Phil will be writing some guest blog entries for Shared interest. Once published on the Shared interest site, copies will appear here
Fair Trade Phil is a guest blogger and the views expressed herein are his own and do not necessarily represent the views of Shared Interest Society. If you would like to be a guest blogger, please contact us with your interest.
When we sit in the shade of a tall tree, we should be grateful to someone who planted the seeds of something they were unlikely to see reach maturity. The seeds of hope are planted with fair trade – will we see them sprout, grow tall and bear fruit? We do not know, but we plant them nonetheless, we tend them and hope they will grow fast and strong.
Fair Trade has been with us now for at least 30 years (Happy Birthday Traidcraft), and it is amazing to look at the work of the pioneers. The original concept and the development to where we are today is simply staggering.
In my view, you can always tell when something new is starting to succeed because that’s when people start to knock it. Given that big business will in general have a big budget for PR, I am somewhat cynical when I see media stories decrying Fair Trade or complaining it is not effective enough. To me, that suggests big business is worried about the competition and what Fair Trade may do to their margins and returns to shareholders! In reality, they should worry little at present, but they should pay more than lip service to trading ethically – it may just turn out to be the major consumer trend of the 21st century.
Why do I consider Fair Trade to be important? Well a good starting point is to consider the role that normal trade has played in concentrating wealth into the hands of a small minority while widening the gap between rich and poor. It gets ever more difficult for those exploited at the production end of the process to do anything to improve their lot. If Fair Trade is to make a significant difference, it needs not only to right this inequality, it needs to ensure that it does not just replace it with a dependency on a few ethical trading partners.
In the ideal world, Fair Trade represents a trading partnership, in which the partners mutually benefit not just from a business transaction, but from a symbiotic relationship, a desire of each to help their partner succeed. Here, the work done by Traidcraft can be held as an example to all. Their trading partnerships have a medium term goal of assisting the supplier develop their business so that they no longer need help. There are many aspects to these relationships, and it is inadequate to view Fair Trade as a term referring only to price or workers conditions. Our organisations have many business skills to pass on – product design, quality control, marketing, finance, to name but a few. In return, we receive products showcasing the very highest levels of skill in textiles, metalwork, woodwork and jewellery.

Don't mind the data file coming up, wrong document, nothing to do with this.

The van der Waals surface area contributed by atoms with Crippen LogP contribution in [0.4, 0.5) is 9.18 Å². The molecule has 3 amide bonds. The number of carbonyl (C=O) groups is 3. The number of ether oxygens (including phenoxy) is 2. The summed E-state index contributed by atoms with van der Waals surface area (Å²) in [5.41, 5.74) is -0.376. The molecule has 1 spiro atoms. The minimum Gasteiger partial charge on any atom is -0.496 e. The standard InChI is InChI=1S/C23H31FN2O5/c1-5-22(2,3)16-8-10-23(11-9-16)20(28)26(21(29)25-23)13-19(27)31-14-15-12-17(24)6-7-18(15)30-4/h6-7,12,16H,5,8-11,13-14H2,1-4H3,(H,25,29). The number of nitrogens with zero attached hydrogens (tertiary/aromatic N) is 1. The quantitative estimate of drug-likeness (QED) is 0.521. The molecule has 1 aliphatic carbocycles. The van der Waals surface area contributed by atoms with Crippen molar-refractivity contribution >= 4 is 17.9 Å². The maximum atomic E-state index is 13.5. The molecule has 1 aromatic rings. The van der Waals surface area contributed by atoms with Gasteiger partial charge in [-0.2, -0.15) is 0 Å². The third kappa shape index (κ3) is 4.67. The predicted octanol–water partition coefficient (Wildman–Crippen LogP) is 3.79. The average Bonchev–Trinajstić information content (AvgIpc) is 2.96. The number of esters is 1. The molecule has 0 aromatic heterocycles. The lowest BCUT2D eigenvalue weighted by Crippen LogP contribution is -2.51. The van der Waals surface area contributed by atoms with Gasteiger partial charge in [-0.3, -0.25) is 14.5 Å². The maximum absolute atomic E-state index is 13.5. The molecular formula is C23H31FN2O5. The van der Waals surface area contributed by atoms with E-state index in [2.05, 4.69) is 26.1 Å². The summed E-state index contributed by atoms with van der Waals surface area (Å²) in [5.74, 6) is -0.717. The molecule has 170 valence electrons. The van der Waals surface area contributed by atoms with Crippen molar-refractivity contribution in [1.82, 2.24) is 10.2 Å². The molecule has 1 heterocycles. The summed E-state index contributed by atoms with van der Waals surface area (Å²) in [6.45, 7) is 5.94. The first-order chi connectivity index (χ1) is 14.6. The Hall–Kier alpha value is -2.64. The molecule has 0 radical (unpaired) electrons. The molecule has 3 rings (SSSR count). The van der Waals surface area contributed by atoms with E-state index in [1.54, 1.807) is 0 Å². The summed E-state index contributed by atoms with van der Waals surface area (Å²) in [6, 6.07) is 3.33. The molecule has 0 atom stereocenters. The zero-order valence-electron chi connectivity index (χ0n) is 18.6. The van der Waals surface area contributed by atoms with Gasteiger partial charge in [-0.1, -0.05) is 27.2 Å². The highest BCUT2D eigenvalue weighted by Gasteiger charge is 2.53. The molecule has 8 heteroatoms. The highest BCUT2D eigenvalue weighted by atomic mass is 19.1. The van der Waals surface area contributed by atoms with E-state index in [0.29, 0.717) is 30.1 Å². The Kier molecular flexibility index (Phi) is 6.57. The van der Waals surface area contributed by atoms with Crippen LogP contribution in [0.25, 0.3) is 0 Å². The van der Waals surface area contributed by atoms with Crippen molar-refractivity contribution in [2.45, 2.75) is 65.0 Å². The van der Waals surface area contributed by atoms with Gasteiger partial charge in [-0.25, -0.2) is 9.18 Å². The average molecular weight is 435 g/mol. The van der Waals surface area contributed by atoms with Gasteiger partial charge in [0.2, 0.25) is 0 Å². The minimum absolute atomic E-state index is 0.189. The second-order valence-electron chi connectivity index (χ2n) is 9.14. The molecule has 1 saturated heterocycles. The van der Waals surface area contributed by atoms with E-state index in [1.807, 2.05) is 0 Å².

I’m sure by now we’ve all heard enough about the credit crunch. But for a vast majority of the developing world, the phrase credit crunch could refer to the last 30 and more years. Hundreds of thousands of businesses stagnate or fail because they do not have access to even tiny amounts of credit. One of the cornerstones of Fair Trade relationships is making a significant up front payment to the producer at the time of ordering – this allows the business to buy raw materials without needing to resort to borrowing.
To expand and prosper, however, it is almost certain that at some point a Fair Trade business will need to find a source of capital. For very small businesses, the “Micro-Finance” industry is virtually a door to door lending business in areas where there are no banks. It is by its very nature, a labour intensive and difficult business, and always short of capital to lend. Things can get even tougher for moderately successful businesses looking for development capital. Fortunately, there are organisations such as Shared Interest, who work hard, together with Fair Trade businesses, and this can bring great benefits not only to workers and business owners but to the wider community.
The question has been asked:- Can we claim to have Fair Trade while there remains an enormous discrepancy between the pay, conditions, and opportunities we would regard as acceptable or fair, as compared with those of the producers? Have we achieved Fair Trade anywhere? Well, firstly real progress has been made in public awareness in the last few years, not only awareness of Fair Trade, but awareness of the need for it. Secondly, real lives have been improved – and not just a few, but millions of them. It doesn’t really seem right to think of Fair Trade as a target or goal, because it will constantly change and react to economic and geographic influences. It is better to think of it as a journey, embarked upon by pioneers many years ago and carried on today by a new breed of ethical entrepreneurs (like Ethical Superstore and Mondomundi), dedicated to improving lives and making a real difference. If the overall goals of poverty reduction are to be met, then these new businesses must engage with the public, grow and succeed, but they must also never forget why they exist and why they are different.